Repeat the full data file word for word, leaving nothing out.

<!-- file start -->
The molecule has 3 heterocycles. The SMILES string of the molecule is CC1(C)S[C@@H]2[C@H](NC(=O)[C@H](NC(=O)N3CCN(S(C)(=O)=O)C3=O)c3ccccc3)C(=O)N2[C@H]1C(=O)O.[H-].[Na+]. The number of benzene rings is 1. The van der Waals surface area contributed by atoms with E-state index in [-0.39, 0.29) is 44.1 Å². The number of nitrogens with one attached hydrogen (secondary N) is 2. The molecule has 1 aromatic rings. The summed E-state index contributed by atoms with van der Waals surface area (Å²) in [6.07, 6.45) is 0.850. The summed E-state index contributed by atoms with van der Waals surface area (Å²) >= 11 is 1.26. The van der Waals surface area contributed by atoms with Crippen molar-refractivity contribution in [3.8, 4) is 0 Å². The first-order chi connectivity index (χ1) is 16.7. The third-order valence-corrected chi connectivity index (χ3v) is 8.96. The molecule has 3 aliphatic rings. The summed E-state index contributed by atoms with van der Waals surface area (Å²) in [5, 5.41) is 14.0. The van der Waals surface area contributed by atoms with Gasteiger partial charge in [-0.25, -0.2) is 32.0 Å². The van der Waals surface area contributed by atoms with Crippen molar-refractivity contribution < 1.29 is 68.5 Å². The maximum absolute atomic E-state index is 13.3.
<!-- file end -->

The molecule has 3 heterocycles. The SMILES string of the molecule is CC1(C)S[C@@H]2[C@H](NC(=O)[C@H](NC(=O)N3CCN(S(C)(=O)=O)C3=O)c3ccccc3)C(=O)N2[C@H]1C(=O)O.[H-].[Na+]. The number of benzene rings is 1. The van der Waals surface area contributed by atoms with E-state index in [-0.39, 0.29) is 44.1 Å². The number of nitrogens with one attached hydrogen (secondary N) is 2. The molecule has 1 aromatic rings. The summed E-state index contributed by atoms with van der Waals surface area (Å²) in [6.07, 6.45) is 0.850. The summed E-state index contributed by atoms with van der Waals surface area (Å²) >= 11 is 1.26. The van der Waals surface area contributed by atoms with Crippen molar-refractivity contribution in [3.8, 4) is 0 Å². The first-order chi connectivity index (χ1) is 16.7. The third-order valence-corrected chi connectivity index (χ3v) is 8.96. The molecule has 3 aliphatic rings. The summed E-state index contributed by atoms with van der Waals surface area (Å²) in [5, 5.41) is 14.0. The van der Waals surface area contributed by atoms with Gasteiger partial charge in [-0.25, -0.2) is 32.0 Å². The van der Waals surface area contributed by atoms with Crippen molar-refractivity contribution < 1.29 is 68.5 Å². The maximum absolute atomic E-state index is 13.3.